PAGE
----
Recently, computer enthusiasts had few options to choose from when looking for computing devices to buy. It was either a huge desktop or laptop, which was quite pricey. However, the continuous miniaturization of technology and the need by computer manufacturers to differentiate their models has resulted in a smorgasbord of computer sizes. Lenovo, a giant computer manufacturer, has not been left behind on this.
As a result, if you want to buy a laptop, the wide array of types and names might cause confusion. From netbook, notebook, ultrabook to workstation, it can be challenging to identify the right one for you. The guide below outlines specific differences between these models with specifications to ease your search process.
A netbook is probably the smallest of all laptops, with a screen size of between 9 and 11 inches. They also typically weigh less than a kilogram with a slender appearance. Netbooks were popular before iPads came to the market. They provided a complete computing solution for many as they had a keyboard for easier typing, compared to touchscreens on the iPads.
What differentiates netbooks from tablets is that they can run on windows operating systems. Smartphones and tablets cannot run on regular windows applications. Over time, netbooks lost popularity to iPads, which offered better flexibility.
Netbooks are an excellent choice if you need a laptop for basic tasks, such as web surfing, listening to music, or work. Their small screen size makes it disadvantageous for those who need a large display. They are also not suitable for gaming and running intensive applications such as video editing and Photoshop. Netbooks typically cost between $200 and $500.
Notebooks and laptops have little differences. Initially, laptops were larger than notebooks. They were designed to replace the desktop computers and provide a flexible computing device that can sit on your lap. Notebooks are generally small-sized and lighter, making them more portable compared to laptops.
Most manufacturers, including Lenovo, use these terms interchangeably due to the current minimal distinction between the two. Notebooks are slightly larger than netbooks and ultrabooks and feature an optical drive. They also have a large screen size, ranging between 12 and 18 inches, with 15” being the average screen size.
With their advanced features, there is no specific price range for notebooks, with some costing as high as $4000. Their inbuilt features make notebooks a good choice for those who want powerful graphics for 3D gaming, access their DVD drives, video or photo editing, and more. The only issue with notebooks is they lack the 2-in-1 ultrabook style, making them quite cumbersome.
Ultrabooks are quite similar to notebooks, only that they are incredibly light. Most recent Lenovo models of ultrabooks weigh approximately 1.5kgs or less and extremely thin. Despite their thin size, less than 2cm, ultrabooks have screen sizes matching those of notebooks, ranging between 11 and 15 inches.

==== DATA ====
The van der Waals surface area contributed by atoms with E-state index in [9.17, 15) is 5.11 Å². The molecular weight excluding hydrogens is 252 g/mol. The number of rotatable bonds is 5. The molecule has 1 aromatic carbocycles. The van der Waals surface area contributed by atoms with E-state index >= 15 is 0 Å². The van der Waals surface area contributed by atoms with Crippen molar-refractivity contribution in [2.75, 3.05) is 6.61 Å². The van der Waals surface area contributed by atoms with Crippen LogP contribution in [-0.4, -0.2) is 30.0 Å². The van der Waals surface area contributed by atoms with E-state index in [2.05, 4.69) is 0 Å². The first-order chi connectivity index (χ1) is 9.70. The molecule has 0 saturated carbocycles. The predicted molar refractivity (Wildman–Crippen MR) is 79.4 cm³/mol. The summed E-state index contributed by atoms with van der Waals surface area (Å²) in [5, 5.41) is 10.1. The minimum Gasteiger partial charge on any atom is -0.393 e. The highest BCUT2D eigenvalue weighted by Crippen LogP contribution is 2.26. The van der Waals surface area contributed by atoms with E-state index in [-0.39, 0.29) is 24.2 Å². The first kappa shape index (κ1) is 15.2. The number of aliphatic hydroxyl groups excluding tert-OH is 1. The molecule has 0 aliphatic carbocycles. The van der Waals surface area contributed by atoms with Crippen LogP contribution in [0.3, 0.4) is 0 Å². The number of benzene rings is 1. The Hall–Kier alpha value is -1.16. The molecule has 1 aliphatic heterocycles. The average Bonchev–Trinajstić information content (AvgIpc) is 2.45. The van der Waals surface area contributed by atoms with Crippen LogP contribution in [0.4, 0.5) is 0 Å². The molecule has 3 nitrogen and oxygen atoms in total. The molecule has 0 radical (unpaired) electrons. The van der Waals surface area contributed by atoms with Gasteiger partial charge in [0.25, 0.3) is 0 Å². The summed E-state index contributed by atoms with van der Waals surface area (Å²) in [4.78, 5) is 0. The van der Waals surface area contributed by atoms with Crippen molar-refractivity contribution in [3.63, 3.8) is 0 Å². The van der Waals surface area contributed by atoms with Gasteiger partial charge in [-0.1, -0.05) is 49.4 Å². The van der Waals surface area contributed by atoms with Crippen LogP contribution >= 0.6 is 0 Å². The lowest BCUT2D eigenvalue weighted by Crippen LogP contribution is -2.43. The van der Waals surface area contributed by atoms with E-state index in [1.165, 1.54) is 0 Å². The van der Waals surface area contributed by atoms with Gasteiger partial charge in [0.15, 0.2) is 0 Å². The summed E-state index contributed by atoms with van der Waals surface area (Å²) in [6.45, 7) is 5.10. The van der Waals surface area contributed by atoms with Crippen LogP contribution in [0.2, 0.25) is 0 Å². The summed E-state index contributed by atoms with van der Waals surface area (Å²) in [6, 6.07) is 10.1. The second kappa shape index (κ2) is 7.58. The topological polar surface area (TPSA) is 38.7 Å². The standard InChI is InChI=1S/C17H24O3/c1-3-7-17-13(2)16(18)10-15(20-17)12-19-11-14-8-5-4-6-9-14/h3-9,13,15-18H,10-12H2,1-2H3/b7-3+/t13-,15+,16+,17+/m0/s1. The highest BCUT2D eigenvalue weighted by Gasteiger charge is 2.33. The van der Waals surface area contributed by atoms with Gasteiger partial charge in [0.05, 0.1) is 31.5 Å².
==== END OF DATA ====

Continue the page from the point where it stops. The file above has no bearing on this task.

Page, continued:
The majority of ultrabooks feature SSD hard drives, which probably makes them lighter, faster than regular HDD in notebooks and silent. Compared to notebooks, ultrabooks have a fast boot-up time, but the SSD drives make them expensive. Additionally, you won’t get as much memory for the price, with the latest offering a maximum of 128GB.
With these features, ultrabooks are best if you want a laptop ideal for completing computing tasks and less-intensive gaming activities. However, if you are looking for a laptop for watching DVDs or intensive 3D games, notebooks are a great choice.
Unlike netbooks, notebooks, and ultrabooks, workstations are computers designed for specific technical or scientific applications. Lenovo workstations are primarily intended to be used by one person at a time, run a multi-user operating system, and connect to a local area network. They are powerful, faster, and high performing compared to personal computers, with advanced CPU, graphics, multitasking capability, and memory capacity.
Workstations suit small engineering companies, graphic designers, architects, and other professionals who need a relatively faster microprocessor with a significant amount of RAM, high-speed graphics, and other special features. Due to their individualized use, they are optimized for visualization and extraction of complex data such as engineering simulation, mathematical plots, and more.
Which is The Best Laptop for You?
With advancing technology, there is a lot of overlap between the laptop types mentioned above. The key to finding the best laptop is identifying your needs or what you intend to use the laptop for. If you are looking for a computing device for handling work-related tasks, notebooks and ultrabooks are good options.
If you are an avid traveler and looking for a device to use while traveling, an ultrabook is a good choice. For basic uses, such as online shopping, researching the latest items online, and checking emails, the less expensive netbook is a good choice. Specialized professional use, on the other hand, calls for workstations for their high-power and advanced graphics and fast processing speeds.